In a normal heart, the sinoatrial (SA) node triggers the electrical impulse, causing the upper chambers (atria) to contract. The signal travels through the atrioventricular (AV) node to the atrioventricular bundle, which divides into the Purkinje fibers that carry the signal and cause the lower chambers (ventricles) to contract. The electrocardiogram (EKG, ECG) tracing, above, shows this normal electrical activity.
In atrial fibrillation, erratic electrical impulses from the pulmonary veins can cause the upper chambers of the heart (atria) to fibrillate, or quiver, resulting in an irregular and frequently rapid heart rate. The irregular, sawtooth pattern in the electrocardiogram (EKG, ECG) tracing shows these erratic impulses.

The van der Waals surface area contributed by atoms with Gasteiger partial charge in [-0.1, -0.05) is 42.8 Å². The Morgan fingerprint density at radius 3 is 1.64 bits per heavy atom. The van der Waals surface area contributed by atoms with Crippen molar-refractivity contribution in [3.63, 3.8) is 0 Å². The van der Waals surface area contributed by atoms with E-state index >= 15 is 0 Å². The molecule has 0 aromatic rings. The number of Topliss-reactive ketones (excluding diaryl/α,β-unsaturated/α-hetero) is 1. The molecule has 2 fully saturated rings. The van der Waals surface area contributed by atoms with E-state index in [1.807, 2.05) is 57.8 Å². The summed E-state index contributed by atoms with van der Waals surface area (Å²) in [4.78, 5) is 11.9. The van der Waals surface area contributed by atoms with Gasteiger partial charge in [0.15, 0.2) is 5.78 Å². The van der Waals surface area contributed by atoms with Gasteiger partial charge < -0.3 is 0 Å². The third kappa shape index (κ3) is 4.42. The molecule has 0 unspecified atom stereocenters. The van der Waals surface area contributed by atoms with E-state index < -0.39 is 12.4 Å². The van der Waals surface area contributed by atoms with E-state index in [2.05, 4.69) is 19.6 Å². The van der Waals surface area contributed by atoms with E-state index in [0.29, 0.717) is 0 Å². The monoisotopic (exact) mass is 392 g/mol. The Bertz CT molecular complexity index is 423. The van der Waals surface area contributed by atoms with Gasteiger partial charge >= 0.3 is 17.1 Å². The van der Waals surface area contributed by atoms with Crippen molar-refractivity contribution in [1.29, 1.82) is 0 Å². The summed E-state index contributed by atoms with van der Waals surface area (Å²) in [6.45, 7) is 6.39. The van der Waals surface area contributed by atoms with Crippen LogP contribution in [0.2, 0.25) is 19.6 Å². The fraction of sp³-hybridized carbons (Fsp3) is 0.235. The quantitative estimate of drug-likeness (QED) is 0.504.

For this nonsurgical procedure called catheter ablation, a thin tube called a catheter is inserted into a vein in the groin and threaded up through the vein into the heart. A small puncture in the tissue that divides the right and left chambers (septum) allows the catheter to pass into the left atrium.
An electrode at the tip of the catheter sends out radiofrequency energy, creating heat that destroys (ablates) the tissue that is causing atrial fibrillation. In this image, the heat is destroying tissue at the base of the pulmonary vein. (The pulmonary veins bring blood back from the lungs to the heart.)
Catheter ablation creates scar tissue that prevents impulses from leaving the pulmonary veins or eliminates the impulses altogether.
|Primary Medical Reviewer||E. Gregory Thompson, MD - Internal Medicine|
|Specialist Medical Reviewer||John M. Miller, MD - Electrophysiology|
|Last Revised||November 2, 2010|